quearest asked:

Miss Chira, how long have you been drawing for? I adore your art and your drawing style- you're one of my favourite artists and I really look up to you! But I have a tendency to compare myself to other people, and obviously you have a lot more experience, so I was wondering how many years of art you have on me (so then I can push myself to work harder and such). Thank you for your time, and your art! I'm also really glad to see SFEER Theory back in action. I hope you have a really great day!

Thanks for the compliments, those are always wonderful and I’m always happy to impress.

But as for your question/curiosity, I’m going to answer in bullet points:

  1. don’t compare yourself to others

  2. seriously, don’t do it.

  3. please. just…. don’t.

  4. I don’t really know why people ask the “how long you’ve been drawing” question, especially when the answer usually is “all my life.”

  5. and even if it isn’t “all my life,” some people improve faster than others, some improve slower than others, and that’s okay. Because people take in information differently, or because people have an easier time connecting dots in their heads at different ages, or because people may have less time to focus on their craft than others

  6. comparing yourself to people you deem as more experienced than you dehumanizes them as a marker for you to overcome. It’s not really appreciating their work. It’s not really flattering. Instead, consider asking specific techniques or advice you’d like them to share with you. People with more experience 9 times out of 10 are happy to share how they figured out that math problem with you.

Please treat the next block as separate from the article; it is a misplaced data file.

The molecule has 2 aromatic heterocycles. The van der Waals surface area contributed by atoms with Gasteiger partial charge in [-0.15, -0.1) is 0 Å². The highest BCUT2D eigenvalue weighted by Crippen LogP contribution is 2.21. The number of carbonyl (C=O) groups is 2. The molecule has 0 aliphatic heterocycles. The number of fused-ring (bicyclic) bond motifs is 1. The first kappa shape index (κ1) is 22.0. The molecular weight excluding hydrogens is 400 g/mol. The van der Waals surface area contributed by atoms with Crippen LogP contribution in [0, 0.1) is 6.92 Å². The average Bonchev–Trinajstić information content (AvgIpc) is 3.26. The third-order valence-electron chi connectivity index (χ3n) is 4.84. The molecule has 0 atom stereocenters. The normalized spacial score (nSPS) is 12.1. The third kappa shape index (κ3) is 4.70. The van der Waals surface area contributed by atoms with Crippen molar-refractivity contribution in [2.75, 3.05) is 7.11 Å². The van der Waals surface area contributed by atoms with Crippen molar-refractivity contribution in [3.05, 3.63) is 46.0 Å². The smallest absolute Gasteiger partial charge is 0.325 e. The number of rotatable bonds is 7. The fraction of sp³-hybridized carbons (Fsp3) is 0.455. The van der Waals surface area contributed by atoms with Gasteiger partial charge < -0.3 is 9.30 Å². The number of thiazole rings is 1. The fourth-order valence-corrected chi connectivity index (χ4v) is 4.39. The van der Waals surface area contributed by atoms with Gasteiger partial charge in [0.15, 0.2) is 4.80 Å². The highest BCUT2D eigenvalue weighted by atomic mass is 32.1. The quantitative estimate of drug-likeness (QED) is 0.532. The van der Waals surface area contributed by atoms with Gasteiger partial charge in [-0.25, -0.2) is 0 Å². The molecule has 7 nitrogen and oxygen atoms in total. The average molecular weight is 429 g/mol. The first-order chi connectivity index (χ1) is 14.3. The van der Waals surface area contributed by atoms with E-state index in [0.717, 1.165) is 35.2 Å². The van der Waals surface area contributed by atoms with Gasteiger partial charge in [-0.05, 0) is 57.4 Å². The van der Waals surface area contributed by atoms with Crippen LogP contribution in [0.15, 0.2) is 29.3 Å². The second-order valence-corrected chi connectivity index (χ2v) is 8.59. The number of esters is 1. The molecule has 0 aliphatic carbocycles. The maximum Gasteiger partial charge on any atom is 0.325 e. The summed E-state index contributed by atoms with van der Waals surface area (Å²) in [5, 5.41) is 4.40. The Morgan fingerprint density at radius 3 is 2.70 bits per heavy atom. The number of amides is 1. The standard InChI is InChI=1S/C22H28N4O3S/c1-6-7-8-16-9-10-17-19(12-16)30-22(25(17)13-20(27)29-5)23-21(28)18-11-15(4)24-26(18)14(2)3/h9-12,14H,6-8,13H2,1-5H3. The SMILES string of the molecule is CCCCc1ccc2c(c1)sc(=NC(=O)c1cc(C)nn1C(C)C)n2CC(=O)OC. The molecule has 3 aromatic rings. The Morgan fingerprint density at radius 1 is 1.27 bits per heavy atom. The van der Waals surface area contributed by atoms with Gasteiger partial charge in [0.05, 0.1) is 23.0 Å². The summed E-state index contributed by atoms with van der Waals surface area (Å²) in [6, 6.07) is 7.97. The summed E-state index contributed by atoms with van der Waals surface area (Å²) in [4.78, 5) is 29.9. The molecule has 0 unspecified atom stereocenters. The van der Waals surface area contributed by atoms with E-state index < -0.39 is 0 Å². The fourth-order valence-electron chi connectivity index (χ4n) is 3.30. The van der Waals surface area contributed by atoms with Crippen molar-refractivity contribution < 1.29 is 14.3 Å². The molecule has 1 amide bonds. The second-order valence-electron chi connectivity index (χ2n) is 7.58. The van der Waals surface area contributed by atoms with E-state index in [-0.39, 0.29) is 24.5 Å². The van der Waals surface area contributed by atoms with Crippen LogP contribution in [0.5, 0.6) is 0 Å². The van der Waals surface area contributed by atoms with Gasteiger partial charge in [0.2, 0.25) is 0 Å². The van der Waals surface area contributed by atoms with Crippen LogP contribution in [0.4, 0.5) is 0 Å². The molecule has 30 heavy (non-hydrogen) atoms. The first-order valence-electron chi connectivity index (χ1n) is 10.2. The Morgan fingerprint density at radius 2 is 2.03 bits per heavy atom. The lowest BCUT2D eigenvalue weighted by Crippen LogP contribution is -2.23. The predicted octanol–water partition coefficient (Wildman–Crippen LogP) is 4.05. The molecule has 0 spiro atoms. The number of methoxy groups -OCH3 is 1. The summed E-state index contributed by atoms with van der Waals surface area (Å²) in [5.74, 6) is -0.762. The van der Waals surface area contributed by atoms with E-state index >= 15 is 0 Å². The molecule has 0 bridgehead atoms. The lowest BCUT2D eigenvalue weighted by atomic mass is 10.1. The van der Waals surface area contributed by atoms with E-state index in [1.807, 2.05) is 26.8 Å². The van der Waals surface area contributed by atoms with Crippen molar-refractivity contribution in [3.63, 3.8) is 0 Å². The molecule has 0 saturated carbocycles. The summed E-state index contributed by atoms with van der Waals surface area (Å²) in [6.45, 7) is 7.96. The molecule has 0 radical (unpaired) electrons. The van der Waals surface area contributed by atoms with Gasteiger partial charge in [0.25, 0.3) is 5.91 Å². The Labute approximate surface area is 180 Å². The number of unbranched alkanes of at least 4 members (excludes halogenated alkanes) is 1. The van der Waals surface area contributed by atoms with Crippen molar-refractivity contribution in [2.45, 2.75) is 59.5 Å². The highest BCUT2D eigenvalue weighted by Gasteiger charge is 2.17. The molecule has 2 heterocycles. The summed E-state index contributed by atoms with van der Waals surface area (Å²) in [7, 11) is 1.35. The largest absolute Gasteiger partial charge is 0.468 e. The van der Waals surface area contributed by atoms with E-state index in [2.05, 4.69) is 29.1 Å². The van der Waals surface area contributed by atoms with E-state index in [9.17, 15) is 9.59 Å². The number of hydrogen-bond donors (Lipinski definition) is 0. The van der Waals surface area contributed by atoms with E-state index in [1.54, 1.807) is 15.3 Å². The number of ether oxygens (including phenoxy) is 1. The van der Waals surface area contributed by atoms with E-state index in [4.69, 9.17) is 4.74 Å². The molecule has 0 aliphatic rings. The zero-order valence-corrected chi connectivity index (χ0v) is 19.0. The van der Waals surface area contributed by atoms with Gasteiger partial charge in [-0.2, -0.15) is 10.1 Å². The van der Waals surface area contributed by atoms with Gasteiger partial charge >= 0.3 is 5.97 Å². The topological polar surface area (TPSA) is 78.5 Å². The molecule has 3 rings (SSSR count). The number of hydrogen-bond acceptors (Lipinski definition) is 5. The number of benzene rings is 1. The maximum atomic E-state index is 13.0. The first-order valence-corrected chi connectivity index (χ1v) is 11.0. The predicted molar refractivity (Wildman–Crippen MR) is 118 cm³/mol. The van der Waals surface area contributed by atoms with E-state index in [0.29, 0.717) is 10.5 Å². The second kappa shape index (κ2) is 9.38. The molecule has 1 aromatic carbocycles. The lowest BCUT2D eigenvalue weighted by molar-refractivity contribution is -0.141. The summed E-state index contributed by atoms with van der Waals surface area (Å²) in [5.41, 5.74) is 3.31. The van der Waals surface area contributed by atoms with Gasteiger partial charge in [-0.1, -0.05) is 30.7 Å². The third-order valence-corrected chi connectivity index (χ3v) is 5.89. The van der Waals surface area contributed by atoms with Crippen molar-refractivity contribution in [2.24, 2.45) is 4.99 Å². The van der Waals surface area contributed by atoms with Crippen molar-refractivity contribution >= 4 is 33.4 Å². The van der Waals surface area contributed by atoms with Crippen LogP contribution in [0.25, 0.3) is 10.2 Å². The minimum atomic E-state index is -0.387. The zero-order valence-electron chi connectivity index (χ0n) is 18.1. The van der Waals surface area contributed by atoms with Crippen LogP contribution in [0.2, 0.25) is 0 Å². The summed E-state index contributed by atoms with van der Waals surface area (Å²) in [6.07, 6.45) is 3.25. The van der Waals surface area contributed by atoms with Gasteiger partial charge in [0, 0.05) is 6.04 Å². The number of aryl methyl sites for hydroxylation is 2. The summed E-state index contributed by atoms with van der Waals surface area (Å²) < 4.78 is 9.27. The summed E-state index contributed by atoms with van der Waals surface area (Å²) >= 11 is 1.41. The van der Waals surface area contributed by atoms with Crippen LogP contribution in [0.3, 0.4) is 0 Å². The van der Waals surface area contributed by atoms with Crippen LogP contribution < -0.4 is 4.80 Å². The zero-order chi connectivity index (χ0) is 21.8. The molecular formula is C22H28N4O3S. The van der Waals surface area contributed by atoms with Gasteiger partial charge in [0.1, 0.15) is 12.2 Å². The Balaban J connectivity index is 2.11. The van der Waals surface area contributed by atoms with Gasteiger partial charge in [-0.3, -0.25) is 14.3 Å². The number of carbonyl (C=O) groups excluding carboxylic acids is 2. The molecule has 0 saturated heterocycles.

7. so don’t compare yourself to others.

  8. any answer you get — literally ANY answer — will just be used to make you chastise yourself.

  9. if you’re always worrying about “how many years of art” others have on you you’re wasting the energy you could be putting toward your work.

  10. it’s none of your business, anyway.
radiophile
radiophile:

i commissioned chirart to draw me dorian & iron bull from dragon age: inquisition, not realizing she would use the opportunity to try to kill me. please put this comic on my tombstone.

sometimes my commissions are just plain fun

radiophile:

i commissioned chirart to draw me dorian & iron bull from dragon age: inquisition, not realizing she would use the opportunity to try to kill me. please put this comic on my tombstone.

sometimes my commissions are just plain fun

chonklatime

Ever hear the term “SJW”? It means “social justice warrior,” and it refers specifically to people who point out racism or sexism in movies, video games, and other pop culture. Those people are considered worse than other types of critics because instead of just pointing out that a movie has flaws, they’re accusing people who like it of being awful.